November 30, 2012
Credit: Credit: Architect of the Capitol
The Senate did not close out action on the fiscal 2013 defense authorization bill in three days as had been anticipated, instead shooting for an agreement to wrap up work early next week.
As floor work continues, senators are already looking toward resolving the differences between the House and Senate versions of the bill. Here’s a look at some of the outstanding issues:
Sen. Michael Bennet (D-Colo.) had planned to submit an amendment regarding export controls on commercial satellites, but instead will let the issue be handled during negotiations between the leaders of the House and Senate armed services committees to resolve differences between the two versions. “I think it’s going to be included in the conference,” Bennet says.
The matter is a top priority for Rep. Adam Smith (Wash.), top Democrat on the House Armed Services Committee. Smith drafted an initial provision in the House bill that removes commercial satellite exports from International Traffic in Arms Regulations and deals with congressional notification requirements for more broadly altering the U.S. Munitions List. The Obama administration objects to the new notification requirements; it remains to be seen whether or not those remain in the bill’s final version.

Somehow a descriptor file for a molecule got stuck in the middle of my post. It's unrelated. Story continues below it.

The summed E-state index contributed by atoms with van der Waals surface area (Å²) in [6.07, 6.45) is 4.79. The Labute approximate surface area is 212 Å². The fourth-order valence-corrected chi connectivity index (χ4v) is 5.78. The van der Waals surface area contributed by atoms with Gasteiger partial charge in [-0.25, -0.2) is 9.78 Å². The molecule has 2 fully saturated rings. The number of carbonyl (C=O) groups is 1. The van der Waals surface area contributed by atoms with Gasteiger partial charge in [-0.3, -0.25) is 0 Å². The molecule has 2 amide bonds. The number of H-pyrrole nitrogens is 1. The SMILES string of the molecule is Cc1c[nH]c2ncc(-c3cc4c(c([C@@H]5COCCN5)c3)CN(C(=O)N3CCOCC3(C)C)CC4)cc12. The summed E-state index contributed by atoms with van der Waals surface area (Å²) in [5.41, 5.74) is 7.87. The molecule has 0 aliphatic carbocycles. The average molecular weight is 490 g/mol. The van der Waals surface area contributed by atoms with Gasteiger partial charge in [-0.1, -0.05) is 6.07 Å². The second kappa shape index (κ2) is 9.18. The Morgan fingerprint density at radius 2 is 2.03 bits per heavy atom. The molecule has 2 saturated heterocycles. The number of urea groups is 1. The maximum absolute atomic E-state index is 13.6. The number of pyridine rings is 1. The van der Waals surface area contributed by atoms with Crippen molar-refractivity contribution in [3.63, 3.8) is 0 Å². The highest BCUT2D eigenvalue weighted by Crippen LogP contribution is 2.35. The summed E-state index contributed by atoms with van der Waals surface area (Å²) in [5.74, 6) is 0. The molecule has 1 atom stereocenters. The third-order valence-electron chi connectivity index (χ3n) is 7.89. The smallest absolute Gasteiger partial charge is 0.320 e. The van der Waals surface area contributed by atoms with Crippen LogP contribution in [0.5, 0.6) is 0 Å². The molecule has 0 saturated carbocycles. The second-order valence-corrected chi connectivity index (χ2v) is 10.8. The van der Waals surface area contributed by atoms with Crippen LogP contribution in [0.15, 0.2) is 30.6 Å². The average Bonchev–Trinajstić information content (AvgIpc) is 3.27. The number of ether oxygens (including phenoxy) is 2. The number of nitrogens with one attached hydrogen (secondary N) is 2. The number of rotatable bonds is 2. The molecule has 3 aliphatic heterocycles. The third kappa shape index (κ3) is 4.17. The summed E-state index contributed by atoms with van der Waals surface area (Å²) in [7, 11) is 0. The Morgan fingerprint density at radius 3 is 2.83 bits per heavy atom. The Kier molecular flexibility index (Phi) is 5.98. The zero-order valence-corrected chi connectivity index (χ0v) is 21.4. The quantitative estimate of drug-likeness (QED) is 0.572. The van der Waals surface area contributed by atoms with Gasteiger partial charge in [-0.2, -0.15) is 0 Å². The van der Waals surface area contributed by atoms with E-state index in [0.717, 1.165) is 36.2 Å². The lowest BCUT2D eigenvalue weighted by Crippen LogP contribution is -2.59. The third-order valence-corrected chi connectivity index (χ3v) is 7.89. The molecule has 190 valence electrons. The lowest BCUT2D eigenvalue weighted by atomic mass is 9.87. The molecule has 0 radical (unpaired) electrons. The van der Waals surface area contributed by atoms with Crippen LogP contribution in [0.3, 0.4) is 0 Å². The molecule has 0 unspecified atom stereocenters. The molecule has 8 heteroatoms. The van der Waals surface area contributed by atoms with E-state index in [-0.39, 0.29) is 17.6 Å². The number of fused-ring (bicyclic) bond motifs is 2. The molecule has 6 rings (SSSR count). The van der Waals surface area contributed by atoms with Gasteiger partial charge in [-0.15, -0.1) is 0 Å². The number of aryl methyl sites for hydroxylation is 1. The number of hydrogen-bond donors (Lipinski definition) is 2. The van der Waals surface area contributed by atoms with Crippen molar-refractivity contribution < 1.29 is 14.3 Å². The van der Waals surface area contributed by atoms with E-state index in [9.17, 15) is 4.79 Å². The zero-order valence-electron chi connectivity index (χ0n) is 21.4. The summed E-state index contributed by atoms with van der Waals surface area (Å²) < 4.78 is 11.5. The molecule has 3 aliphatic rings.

The Senate did not pass an amendment by Sen. Ben Cardin (D-Md.) that sought to strike language in the bill that would cut by at least 5% the Pentagon’s civilian and contractor workforce through fiscal 2017, but the amendment failed to pass.
Cardin remains hopeful that the language will be removed during conference.
“The way the Senate has worded this, it would be a real hardship. It’s a cap,” Cardin says. “It would be a second form of sequestration.”
The White House also opposes the initial provision, but its original author is Sen. John McCain (Ariz.), the top Republican on the Senate Armed Services Committee and therefore one of the “Big Four” final negotiators on the conference committee.